working for the man every night and day

Last week, in my fit of despair and wretchedness, when I was swooning on the couch, feeling isolated and miserable and poor and just the tiniest bit trapped, I decided that I needed to Make A Change. Maybe I would–no, not exercise. Exercising is hard. Take up a new hobby? I had enough of those, and enough half-finished scarves and quilts and decoupaged…things. Maybe I would get a job at a coffee shop! Awesome people get jobs as baristas–it would be like getting paid a salary to make friends! And I’d get out of the house! And I’d get free coffee! And possibly also pastries.

This vision was so real and possible and true, despite my complete and total lack of coffee shop experience and utter ignorance of how, exactly, a latte is made (these things would work themselves out!) that I immediately pounced on my laptop and started surfing Craigslist, looking for the barista position I knew was out there for me. I was going to be a coffee girl, and it was going to be the start of a hip new lifestyle for me! I already have the tattoos! I’m sure I could pull together the hipster-indie wardrobe, and I’ll get a facial piercing if I have to! I was very excited about my new facial piercing and also the tip jar (and the free pastries). My excitement lasted through a long and fruitless search of every single entry in the craigslist retail job postings, none of which were for coffee shops.

But I knew that it had to be there, because that was the vision I had.
My vision had to come true! It wasn’t a crazy, internal bolt of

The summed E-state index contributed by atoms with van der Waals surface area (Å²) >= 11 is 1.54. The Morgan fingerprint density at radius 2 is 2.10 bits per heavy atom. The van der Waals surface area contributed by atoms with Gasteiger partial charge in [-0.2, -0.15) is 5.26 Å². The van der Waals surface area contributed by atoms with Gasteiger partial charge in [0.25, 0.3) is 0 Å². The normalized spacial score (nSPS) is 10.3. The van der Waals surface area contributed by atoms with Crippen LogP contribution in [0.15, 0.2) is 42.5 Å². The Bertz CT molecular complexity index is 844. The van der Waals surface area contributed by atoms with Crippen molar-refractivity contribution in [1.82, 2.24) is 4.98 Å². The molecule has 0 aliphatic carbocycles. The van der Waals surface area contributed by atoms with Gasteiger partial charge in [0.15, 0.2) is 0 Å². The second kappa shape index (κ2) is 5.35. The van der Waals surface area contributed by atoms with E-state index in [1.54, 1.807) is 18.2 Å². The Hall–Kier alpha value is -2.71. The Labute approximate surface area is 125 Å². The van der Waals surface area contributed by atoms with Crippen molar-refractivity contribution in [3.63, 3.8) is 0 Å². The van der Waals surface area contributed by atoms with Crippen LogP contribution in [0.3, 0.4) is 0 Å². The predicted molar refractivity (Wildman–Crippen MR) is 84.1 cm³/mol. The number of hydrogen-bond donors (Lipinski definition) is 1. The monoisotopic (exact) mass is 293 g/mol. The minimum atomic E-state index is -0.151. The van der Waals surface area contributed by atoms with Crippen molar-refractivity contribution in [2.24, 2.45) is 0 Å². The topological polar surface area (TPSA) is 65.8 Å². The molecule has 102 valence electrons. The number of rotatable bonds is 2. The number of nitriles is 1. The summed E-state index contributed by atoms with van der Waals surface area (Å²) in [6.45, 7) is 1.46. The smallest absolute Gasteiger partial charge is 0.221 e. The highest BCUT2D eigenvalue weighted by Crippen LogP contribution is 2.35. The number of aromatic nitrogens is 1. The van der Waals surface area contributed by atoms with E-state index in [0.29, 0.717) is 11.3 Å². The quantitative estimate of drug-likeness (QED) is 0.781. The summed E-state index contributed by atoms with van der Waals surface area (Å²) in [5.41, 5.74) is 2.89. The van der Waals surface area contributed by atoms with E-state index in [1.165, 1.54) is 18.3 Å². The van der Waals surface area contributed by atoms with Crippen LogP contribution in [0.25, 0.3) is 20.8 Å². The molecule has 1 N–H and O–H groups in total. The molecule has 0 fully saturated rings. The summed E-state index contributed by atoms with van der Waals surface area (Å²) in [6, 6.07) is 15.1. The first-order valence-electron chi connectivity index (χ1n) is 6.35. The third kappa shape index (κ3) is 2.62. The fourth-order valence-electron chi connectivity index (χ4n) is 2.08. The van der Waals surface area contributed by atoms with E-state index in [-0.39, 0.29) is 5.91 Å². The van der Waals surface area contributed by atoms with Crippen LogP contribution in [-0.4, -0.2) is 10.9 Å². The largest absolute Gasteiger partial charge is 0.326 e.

ill-thought-out insanity; it had clearly come from outside me, this
idea, and thus was my destiny. Except destiny lied to me, and I was
mad. There weren’t even any bookstore positions open. Sure, if I wanted
to work at Claire’s Accessories, or Limited Too or Footlocker or be a
telemarketer I was totally golden. I did not want to be golden in that
terrible way. It did not seem fair.

I kept poking around the job postings–did anyone want a writer? I bet I
could edit the shit out of something. Maybe someone needed a young, hip
freelancer for a young, hip company full of–something. My imagination,
so vivid just a moment ago, suddenly failed me. Maybe that’s why, when
I saw the advertisement for an advertising agency proofreader, I found
myself clicking on the email address and telling them hi, I have agency experience, and attaching my resume. I sent it, and I thought well,
that was dumb. I don’t want a full-time job. I don’t want a career in
advertising. I am not going to be a copywriter when I grow up. Probably